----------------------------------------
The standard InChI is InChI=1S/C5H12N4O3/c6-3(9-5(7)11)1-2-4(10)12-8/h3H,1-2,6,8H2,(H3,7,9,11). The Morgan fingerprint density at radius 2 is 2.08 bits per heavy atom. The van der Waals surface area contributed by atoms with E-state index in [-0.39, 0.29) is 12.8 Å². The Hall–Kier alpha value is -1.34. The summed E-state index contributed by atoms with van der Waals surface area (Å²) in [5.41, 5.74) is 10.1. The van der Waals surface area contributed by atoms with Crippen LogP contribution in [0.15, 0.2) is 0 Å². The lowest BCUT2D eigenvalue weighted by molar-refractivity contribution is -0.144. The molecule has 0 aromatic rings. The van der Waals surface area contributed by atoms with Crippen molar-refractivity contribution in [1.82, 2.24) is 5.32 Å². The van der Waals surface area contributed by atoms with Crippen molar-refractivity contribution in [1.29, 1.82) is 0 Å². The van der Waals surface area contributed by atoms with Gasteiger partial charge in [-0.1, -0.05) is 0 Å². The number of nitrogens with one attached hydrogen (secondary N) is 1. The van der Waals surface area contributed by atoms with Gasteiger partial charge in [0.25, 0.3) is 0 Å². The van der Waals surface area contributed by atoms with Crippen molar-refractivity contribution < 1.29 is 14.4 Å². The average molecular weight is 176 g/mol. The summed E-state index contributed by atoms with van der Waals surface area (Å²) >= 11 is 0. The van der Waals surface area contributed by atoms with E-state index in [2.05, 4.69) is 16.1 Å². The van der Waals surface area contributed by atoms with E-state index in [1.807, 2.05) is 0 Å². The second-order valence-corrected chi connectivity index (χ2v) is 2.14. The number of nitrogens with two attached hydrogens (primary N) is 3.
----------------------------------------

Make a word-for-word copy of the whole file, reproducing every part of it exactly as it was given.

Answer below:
The standard InChI is InChI=1S/C5H12N4O3/c6-3(9-5(7)11)1-2-4(10)12-8/h3H,1-2,6,8H2,(H3,7,9,11). The Morgan fingerprint density at radius 2 is 2.08 bits per heavy atom. The van der Waals surface area contributed by atoms with E-state index in [-0.39, 0.29) is 12.8 Å². The Hall–Kier alpha value is -1.34. The summed E-state index contributed by atoms with van der Waals surface area (Å²) in [5.41, 5.74) is 10.1. The van der Waals surface area contributed by atoms with Crippen LogP contribution in [0.15, 0.2) is 0 Å². The lowest BCUT2D eigenvalue weighted by molar-refractivity contribution is -0.144. The molecule has 0 aromatic rings. The van der Waals surface area contributed by atoms with Crippen molar-refractivity contribution in [1.82, 2.24) is 5.32 Å². The van der Waals surface area contributed by atoms with Crippen molar-refractivity contribution in [1.29, 1.82) is 0 Å². The van der Waals surface area contributed by atoms with Gasteiger partial charge in [-0.1, -0.05) is 0 Å². The number of nitrogens with one attached hydrogen (secondary N) is 1. The van der Waals surface area contributed by atoms with Gasteiger partial charge in [0.25, 0.3) is 0 Å². The van der Waals surface area contributed by atoms with Crippen molar-refractivity contribution < 1.29 is 14.4 Å². The average molecular weight is 176 g/mol. The summed E-state index contributed by atoms with van der Waals surface area (Å²) >= 11 is 0. The van der Waals surface area contributed by atoms with E-state index in [2.05, 4.69) is 16.1 Å². The van der Waals surface area contributed by atoms with E-state index in [1.807, 2.05) is 0 Å². The second-order valence-corrected chi connectivity index (χ2v) is 2.14. The number of nitrogens with two attached hydrogens (primary N) is 3.